The War on Drugs – “Slave Ambient” (Secretly Canadian)
3.6 out of 5
Songwriting relationships are no different from any other relationship; they are formed with the assumption that their combined strengths and weaknesses will create a greater, more cohesive whole. Thus, it goes without saying, that when one partner begins to outshine the other, internal strife may occur, and break-ups might follow. This dynamic makes Philadelphia-based band The War on Drugs an intriguing case study.
Formed in 2005, the band was founded by principal songwriters Adam Granduciel and Kurt Vile. After self-releasing a demo EP, appropriately titled Demo EP, they were signed to Secretly Canadian, who released the band’s 2007 Barrel of Batteries EP as well as their 2008 debut LP, Wagonwheel Blues. While Wagonwheel Blues was an impressively cohesive debut, internally the band was experiencing some significant growing pains. Vile’s solo material began to grow in popularity and resulted in his leaving the band and signing with Matador Records in 2009. When drummer/organist Charlie Hall and drummer Kyle Lloyd departed soon after, Granduciel and bassist Dave Hartley were left to pick up the pieces. Yet, while many might have believed that Vile was the creative force behind the band, Granduciel has proven otherwise. Maintaining Wagonwheel Blues’ classic rock leanings while replacing its lo-fi tape hiss with glossier production, organ drones, saxophone and stronger shoegaze influences, Slave Ambient is an impressive step forward for a band that, by all accounts, imploded.
There are a variety of genres that might explain The War on Drugs’ unique sound, yet “Dylan-gaze” or “Springsteen-sheen” might be the most apt. As Granduciel makes no attempt to deny these influences, I may as well be frank: his voice sounds remarkably like Bob Dylan. In case you thought it’s some sort of studio trickery, it’s not. I had the opportunity to catch the band earlier this year when they opened for Destroyer and, from the first note, Granduciel was a dead-ringer for late 60’s Dylan, albeit an incarnation of him drowned in digital reverb and early Sonic Youth. “Been a soldier from the start, been released and blown apart. I’ve been inside the only stone that’s been raging,” sings Granduciel on album opener “Best Night”. The track has a wonderfully worn, sunburst sheen. Full of organ flourishes, acoustic guitar, some fantastic electric guitar leads and even faint brass, “Best Night” takes its sweet time in unfolding before drifting off into the distance around the five and a half minute mark. Minus the religious iconography, there are more than a few similarities between the arrangement on “Best Night” and Dylan’s “Precious Angel”. Most notably, Granduciel has some impressive guitar leads, reminiscent of Mark Knopfler’s playing on Dylan’s “Precious Angel”. “Brothers” paradoxically turns up the shoegaze dial and yet somehow has the most distinct Dylan vocal on the record. Here Granduciel really exaggerates eeeeeach and eeeeeevery vooooowel: “Looking out from somewhere, I’ve been thinking, I’ve been rolling past the seas. Wondering where my friends are going, and wondering why they didn’t take me.”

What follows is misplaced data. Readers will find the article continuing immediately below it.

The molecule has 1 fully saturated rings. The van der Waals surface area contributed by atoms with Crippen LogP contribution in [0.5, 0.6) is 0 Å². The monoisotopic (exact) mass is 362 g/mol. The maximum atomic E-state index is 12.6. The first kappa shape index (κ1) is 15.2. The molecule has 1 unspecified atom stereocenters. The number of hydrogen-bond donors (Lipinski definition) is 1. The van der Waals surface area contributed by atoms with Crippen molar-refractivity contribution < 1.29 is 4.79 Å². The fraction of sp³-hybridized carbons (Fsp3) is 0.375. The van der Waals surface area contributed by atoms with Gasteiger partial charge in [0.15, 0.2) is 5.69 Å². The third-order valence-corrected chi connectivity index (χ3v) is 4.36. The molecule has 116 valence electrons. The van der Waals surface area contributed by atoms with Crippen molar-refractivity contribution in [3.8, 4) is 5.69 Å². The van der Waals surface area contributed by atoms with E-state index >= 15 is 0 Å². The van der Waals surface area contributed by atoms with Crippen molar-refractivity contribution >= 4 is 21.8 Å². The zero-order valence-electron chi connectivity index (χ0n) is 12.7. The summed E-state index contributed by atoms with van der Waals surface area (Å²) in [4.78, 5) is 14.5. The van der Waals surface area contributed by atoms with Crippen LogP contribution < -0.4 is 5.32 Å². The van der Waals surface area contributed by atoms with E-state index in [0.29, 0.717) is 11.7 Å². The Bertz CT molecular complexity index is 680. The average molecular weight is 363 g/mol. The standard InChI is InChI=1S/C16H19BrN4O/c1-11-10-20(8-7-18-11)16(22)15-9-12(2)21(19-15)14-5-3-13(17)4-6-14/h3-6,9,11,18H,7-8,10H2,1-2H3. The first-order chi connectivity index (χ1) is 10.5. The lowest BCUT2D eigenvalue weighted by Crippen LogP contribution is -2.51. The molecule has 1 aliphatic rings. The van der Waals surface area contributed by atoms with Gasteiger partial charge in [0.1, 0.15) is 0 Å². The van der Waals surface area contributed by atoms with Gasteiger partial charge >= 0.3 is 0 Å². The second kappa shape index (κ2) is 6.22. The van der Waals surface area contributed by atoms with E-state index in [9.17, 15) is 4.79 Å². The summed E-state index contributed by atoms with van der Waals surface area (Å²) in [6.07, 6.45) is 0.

The War on Drugs doesn’t stop at Dylan. Elsewhere, the arrangements are uncannily Springsteen-esque. This is most apparent on the marching “Baby Missiles”, where E-Street synth swirls, a driving drum measure and the Boss’ vocal pacing play like an early E-Street demo right down to Granduciel’s harmonica solo and Springsteen’s trademark “woo, woos” lifted from Born in the U.S.A.’s “I’m on Fire”.
Slave Ambient contains four instrumental interludes, and though the effect was well utilized on Wagonwheel Blues, here, the results are mixed. The synth drones, saxophone and ambient textures on “The Animator” act as the perfect precursor to stand-out “Come to the City”. The former bleeds into the latter, bringing a sense of urgency to Granduciel’s vocals and the building percussion. Elsewhere however, the interludes present as unnecessary baggage and disrupt the flow of the record (there’s no reason “Original Slave” needed to be crammed between “Baby Missiles” and the fantastic album closer “Black Water Falls”).
While the aforementioned tracks present a unique modern twist on shoegaze, Americana and classic rock, at 12 tracks and almost 47 minutes, the saturated production and constant synth/organ droning results in a sameness that is ultimately Slave Ambient’s undoing. While Slave Ambient is undoubtedly a better record than its predecessor, the more stripped approach of Wagonwheel Blues allowed for greater variance and more room for Granduciel to breathe. That said, the mere release of this record feels like an achievement and as a result of the significant line-up change, should by all intents and purposes be considered a debut rather than a sophomore release. That being the case, I’m willing to cut Granduciel some slack; he’s clearly directing the ship in an interesting direction.
Read previous Spin Doctor reviews here